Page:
The good news for the day April 12, 2017

Wednesday of Holy Week (259)

One of His select Dozen, Judas Iscariot, went to the chief priests to ask, “What would you give me if I make sure you get Him?” They settled on 30 pieces of silver. From then on, he was looking for a chance to hand Jesus over. On the first day of the Holyday Season of Unleavened Bread, his followers approached Jesus, “Where do you want us to fix a place for you to eat the Passover meal?” He answered, “Go into the city to such-and-such a man and tell him, ‘The ‘Teacher’ says, ‘A fateful time for me is coming up; it is in your house I shall celebrate the Passover meal with my followers.’” His followers then did as Jesus had ordered, and set up for the Passover celebration. In the evening, he settled in at the table with His Dozen. While they were eating, he said, “Here is the truth—one of you is going to betray me.” Really upset at this remark, they began—one after another—to ask him, “Surely it isn’t me, Sir?” He replied, “Someone who has dipped his hand into the bowl with me is the one who is going to betray me. This Human indeed goes on—as it has been written about Him—but woe to that man by whom this Human is betrayed. It would be better for that man if he had never been born.” Then Judas, his betrayer, said in reply, “Surely it isn’t me, Rabbi?” He answered, “You have said so.” (Matthew 26)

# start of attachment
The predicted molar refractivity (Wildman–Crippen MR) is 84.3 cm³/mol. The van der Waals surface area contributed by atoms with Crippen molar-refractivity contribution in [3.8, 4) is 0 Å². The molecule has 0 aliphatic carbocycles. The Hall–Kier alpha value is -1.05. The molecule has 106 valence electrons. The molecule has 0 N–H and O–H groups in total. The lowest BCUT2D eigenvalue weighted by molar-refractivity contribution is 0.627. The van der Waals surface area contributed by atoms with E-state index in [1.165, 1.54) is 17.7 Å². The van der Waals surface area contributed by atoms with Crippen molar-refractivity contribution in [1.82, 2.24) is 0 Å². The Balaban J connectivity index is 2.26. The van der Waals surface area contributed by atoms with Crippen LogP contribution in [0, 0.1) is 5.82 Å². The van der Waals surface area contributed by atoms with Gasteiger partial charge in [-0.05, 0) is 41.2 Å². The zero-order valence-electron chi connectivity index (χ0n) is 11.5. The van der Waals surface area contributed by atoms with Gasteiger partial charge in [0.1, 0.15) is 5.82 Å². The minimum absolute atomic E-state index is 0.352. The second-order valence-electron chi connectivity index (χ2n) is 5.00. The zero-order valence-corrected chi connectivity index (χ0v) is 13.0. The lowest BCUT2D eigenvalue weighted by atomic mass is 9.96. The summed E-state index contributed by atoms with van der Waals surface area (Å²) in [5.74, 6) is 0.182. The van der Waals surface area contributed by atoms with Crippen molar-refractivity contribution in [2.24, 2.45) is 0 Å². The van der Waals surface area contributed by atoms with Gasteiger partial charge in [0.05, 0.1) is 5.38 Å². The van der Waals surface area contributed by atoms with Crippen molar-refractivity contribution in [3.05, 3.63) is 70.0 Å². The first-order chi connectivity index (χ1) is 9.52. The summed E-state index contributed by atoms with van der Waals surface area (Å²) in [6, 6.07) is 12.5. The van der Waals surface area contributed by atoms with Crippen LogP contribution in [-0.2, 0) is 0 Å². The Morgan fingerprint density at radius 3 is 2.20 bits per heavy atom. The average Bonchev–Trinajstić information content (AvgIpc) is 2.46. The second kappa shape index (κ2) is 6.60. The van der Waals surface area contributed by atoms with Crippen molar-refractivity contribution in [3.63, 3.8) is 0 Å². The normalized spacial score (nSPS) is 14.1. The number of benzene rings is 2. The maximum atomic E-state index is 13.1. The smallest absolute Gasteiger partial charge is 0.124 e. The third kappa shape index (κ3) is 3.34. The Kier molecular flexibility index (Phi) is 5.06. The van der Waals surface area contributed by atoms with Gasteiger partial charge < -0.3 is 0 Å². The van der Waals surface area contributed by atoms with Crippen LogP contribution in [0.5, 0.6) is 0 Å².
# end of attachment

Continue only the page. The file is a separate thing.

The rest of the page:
We are betrayed, each of us. Sometimes it is fate—a missed moment, a significant distraction, a birth defect in a child, or the environment where you grew up. Sometimes it is people—a person close to you who rejects you for a fault they see, a boss or co-worker who magnifies a flaw or abuses your generosity, or some hero or heroine betraying you now that you see the feet of clay. Forgive. And—like it or not—you and I have rejected people for disagreeing with us, for perceived guilt or failure, or for some addiction you finally notice. We have rejected—betrayed—others.

One of the values in living—is that you can change this betrayal, overcome your judgment, accept and respect the flawed person you—and they—are. “Father, they know not what they do.” Un-judge your judgment. Love one another. Repent and respect. Get it over it for your own peace of heart.


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